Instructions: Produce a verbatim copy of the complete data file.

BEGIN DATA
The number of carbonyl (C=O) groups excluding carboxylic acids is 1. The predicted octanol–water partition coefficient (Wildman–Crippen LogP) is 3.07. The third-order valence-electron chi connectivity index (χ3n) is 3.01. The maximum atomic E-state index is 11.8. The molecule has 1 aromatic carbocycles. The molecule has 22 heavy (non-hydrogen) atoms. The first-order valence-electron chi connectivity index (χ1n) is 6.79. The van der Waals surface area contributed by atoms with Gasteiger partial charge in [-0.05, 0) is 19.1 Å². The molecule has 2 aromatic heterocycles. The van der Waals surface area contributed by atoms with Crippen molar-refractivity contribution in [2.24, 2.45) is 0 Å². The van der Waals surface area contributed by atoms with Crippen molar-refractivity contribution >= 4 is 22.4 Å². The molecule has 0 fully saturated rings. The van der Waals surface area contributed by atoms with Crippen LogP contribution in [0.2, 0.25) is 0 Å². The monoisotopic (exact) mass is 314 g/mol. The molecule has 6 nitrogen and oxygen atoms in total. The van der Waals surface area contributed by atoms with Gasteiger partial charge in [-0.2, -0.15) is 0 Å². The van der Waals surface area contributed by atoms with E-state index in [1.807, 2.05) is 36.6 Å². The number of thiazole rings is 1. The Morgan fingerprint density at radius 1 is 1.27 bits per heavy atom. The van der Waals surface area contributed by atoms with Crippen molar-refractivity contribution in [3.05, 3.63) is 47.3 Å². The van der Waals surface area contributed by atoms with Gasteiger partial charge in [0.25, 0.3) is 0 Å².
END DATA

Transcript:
The number of carbonyl (C=O) groups excluding carboxylic acids is 1. The predicted octanol–water partition coefficient (Wildman–Crippen LogP) is 3.07. The third-order valence-electron chi connectivity index (χ3n) is 3.01. The maximum atomic E-state index is 11.8. The molecule has 1 aromatic carbocycles. The molecule has 22 heavy (non-hydrogen) atoms. The first-order valence-electron chi connectivity index (χ1n) is 6.79. The van der Waals surface area contributed by atoms with Gasteiger partial charge in [-0.05, 0) is 19.1 Å². The molecule has 2 aromatic heterocycles. The van der Waals surface area contributed by atoms with Crippen molar-refractivity contribution in [2.24, 2.45) is 0 Å². The van der Waals surface area contributed by atoms with Crippen molar-refractivity contribution >= 4 is 22.4 Å². The molecule has 0 fully saturated rings. The van der Waals surface area contributed by atoms with Crippen LogP contribution in [0.2, 0.25) is 0 Å². The monoisotopic (exact) mass is 314 g/mol. The molecule has 6 nitrogen and oxygen atoms in total. The van der Waals surface area contributed by atoms with Gasteiger partial charge in [-0.2, -0.15) is 0 Å². The van der Waals surface area contributed by atoms with E-state index in [1.807, 2.05) is 36.6 Å². The number of thiazole rings is 1. The Morgan fingerprint density at radius 1 is 1.27 bits per heavy atom. The van der Waals surface area contributed by atoms with Crippen molar-refractivity contribution in [3.05, 3.63) is 47.3 Å². The van der Waals surface area contributed by atoms with Gasteiger partial charge in [0.25, 0.3) is 0 Å².